The department is also setting up weekend voting from 10 a.m. to 4 p.m. on the two weekends prior to the Nov. 6 election, which includes the presidential race as well as other federal, state and local contests.
City election officials have also started sending out more than 200,000 vote-by-mail ballots and recently finished mailing voter information pamphlets to registered voters.
People wishing to vote by mail must send a request to the Department of Elections by Oct. 30.
Napa County: Carithers Building, 900 Coombs Street, Suite 256, Napa. Starting the weekend before the election, Napa County will also set up satellite voting assistance centers, where voters can drop off their ballots or receive new ones if they have lost or spoiled them, or if they need a new envelope.Satellite offices:-Calistoga – Tubbs Building, Fairgrounds Gate 3 – Oak Street-Saint Helena – Stonebridge Apartments Community Room – 990 College Avenue
-Yountville- Library Reading Room – 6516 Washington Street
-American Canyon – Public Safety Bldg – 911 Donaldson Way, East of Hwy 29
-Fairgrounds – 4th and Burnell Streets – Enter on Burnell
Man asleep in downtown Berkeley. (SF Homeless Project: Flickr)
The city of Berkeley has a storied history of tolerance. But that attitude is being tested by Measure S, in which the tension between tolerance and notions of quality of life is coming to a head.
The ordinance would prohibit sitting on sidewalks in commercial districts between 7am and 10pm. There are certain exceptions — most notably for medical emergencies and people in wheelchairs — and a warning must be given first. After that, violators would have to pay a $75 fine or perform community service.
On KQED’s Forum show on Friday, both the Measure S supporter and opponent were clear that they are sympathetic to the homeless and their need for services. But they strongly disagreed over whether Measure S would help those in need to get food, shelter or other services. Continue reading →
Most Afghan-Americans came here as refugees — fleeing war, invasions and political repression. Yet many don’t exercise their right to vote in U.S. elections. The nonprofit group The Afghan Coalition is trying to change that dynamic, and they’re rallying voters in the heart of California’s Afghan population — Fremont.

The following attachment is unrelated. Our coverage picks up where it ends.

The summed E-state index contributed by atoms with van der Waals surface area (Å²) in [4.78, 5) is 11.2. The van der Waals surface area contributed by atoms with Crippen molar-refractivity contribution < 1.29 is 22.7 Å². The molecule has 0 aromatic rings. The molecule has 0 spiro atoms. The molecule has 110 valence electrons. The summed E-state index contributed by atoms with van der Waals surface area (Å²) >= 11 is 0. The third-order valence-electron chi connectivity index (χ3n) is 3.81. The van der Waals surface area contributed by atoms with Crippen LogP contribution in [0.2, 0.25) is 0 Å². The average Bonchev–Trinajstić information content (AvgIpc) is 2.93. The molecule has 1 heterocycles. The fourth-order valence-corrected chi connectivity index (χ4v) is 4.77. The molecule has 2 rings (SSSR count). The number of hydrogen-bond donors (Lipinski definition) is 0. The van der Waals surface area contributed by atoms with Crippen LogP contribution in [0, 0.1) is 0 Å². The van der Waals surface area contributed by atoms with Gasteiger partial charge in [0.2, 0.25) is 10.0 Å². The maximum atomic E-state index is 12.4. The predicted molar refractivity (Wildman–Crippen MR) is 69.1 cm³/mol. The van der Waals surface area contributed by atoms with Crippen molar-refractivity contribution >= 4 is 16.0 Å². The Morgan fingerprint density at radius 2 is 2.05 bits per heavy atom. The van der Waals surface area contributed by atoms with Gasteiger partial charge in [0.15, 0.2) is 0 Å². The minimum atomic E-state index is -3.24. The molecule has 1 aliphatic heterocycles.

The group organized a forum recently for Afghan-American voters to meet the four candidates running for mayor of the city. At the event, candidates fielded questions about immigration and how to combat Islamophobia. Aziz Akbari, an 18-year-old Muslim and one of the mayoral candidates, tried to warm up the crowd by introducing himself in Farsi. But the candidates know it’s complicated to encourage Afghan voter turnout.
Many Afghans are reluctant to vote because they were never given a chance to in their homeland. Continue reading →
The election is just over a month away now, and unlike in the past, California has multiple Congressional seats — nearly a dozen, in fact — where the outcome is truly up in the air. As part of our election series “What’s Government For?” we’re out to hear what voters say they want from their elected officials.
Lois Capps and Abel Maldonado at a debate (Scott Shafer/KQED)
We’re hitting the road, or should I say the beach, on the Central Coast, where a hotly contested congressional race is under way. The new 24th Congressional District includes all of San Luis Obispo and Santa Barbara counties, plus a small part of northern Ventura County. One person told me that living here is like being in a National Geographic Magazine — it’s that beautiful.
As I walk along the beach near Morro Bay, I come across two people, Gary Ubaldi and his wife Gail. They both say they’re registered Democrats, but he says they’re open-minded.
“I believe I’m very open-minded,” Ubaldi says. “I know my wife is. I mean she listens to both sides of every argument and would vote for who she felt was the best candidate, period. Regardless of party.” Continue reading →